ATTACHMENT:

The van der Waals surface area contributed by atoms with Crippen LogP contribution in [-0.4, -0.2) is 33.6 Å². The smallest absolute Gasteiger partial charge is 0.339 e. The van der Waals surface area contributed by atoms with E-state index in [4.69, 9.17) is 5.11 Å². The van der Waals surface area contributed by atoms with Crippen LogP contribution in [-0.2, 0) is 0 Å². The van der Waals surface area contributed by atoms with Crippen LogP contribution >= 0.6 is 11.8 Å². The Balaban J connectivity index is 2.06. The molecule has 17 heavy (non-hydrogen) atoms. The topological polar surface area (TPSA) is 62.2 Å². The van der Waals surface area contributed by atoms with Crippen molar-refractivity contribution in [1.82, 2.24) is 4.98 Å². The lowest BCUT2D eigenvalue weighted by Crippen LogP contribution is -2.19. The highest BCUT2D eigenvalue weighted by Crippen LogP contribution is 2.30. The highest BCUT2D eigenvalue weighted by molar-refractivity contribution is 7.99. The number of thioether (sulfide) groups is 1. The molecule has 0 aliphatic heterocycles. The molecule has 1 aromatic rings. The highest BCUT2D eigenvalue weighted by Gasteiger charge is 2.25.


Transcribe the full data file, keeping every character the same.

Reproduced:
The van der Waals surface area contributed by atoms with Crippen LogP contribution in [-0.4, -0.2) is 33.6 Å². The smallest absolute Gasteiger partial charge is 0.339 e. The van der Waals surface area contributed by atoms with E-state index in [4.69, 9.17) is 5.11 Å². The van der Waals surface area contributed by atoms with Crippen LogP contribution in [-0.2, 0) is 0 Å². The van der Waals surface area contributed by atoms with Crippen LogP contribution >= 0.6 is 11.8 Å². The Balaban J connectivity index is 2.06. The molecule has 17 heavy (non-hydrogen) atoms. The topological polar surface area (TPSA) is 62.2 Å². The van der Waals surface area contributed by atoms with Crippen molar-refractivity contribution in [1.82, 2.24) is 4.98 Å². The lowest BCUT2D eigenvalue weighted by Crippen LogP contribution is -2.19. The highest BCUT2D eigenvalue weighted by Crippen LogP contribution is 2.30. The highest BCUT2D eigenvalue weighted by molar-refractivity contribution is 7.99. The number of thioether (sulfide) groups is 1. The molecule has 0 aliphatic heterocycles. The molecule has 1 aromatic rings. The highest BCUT2D eigenvalue weighted by Gasteiger charge is 2.25.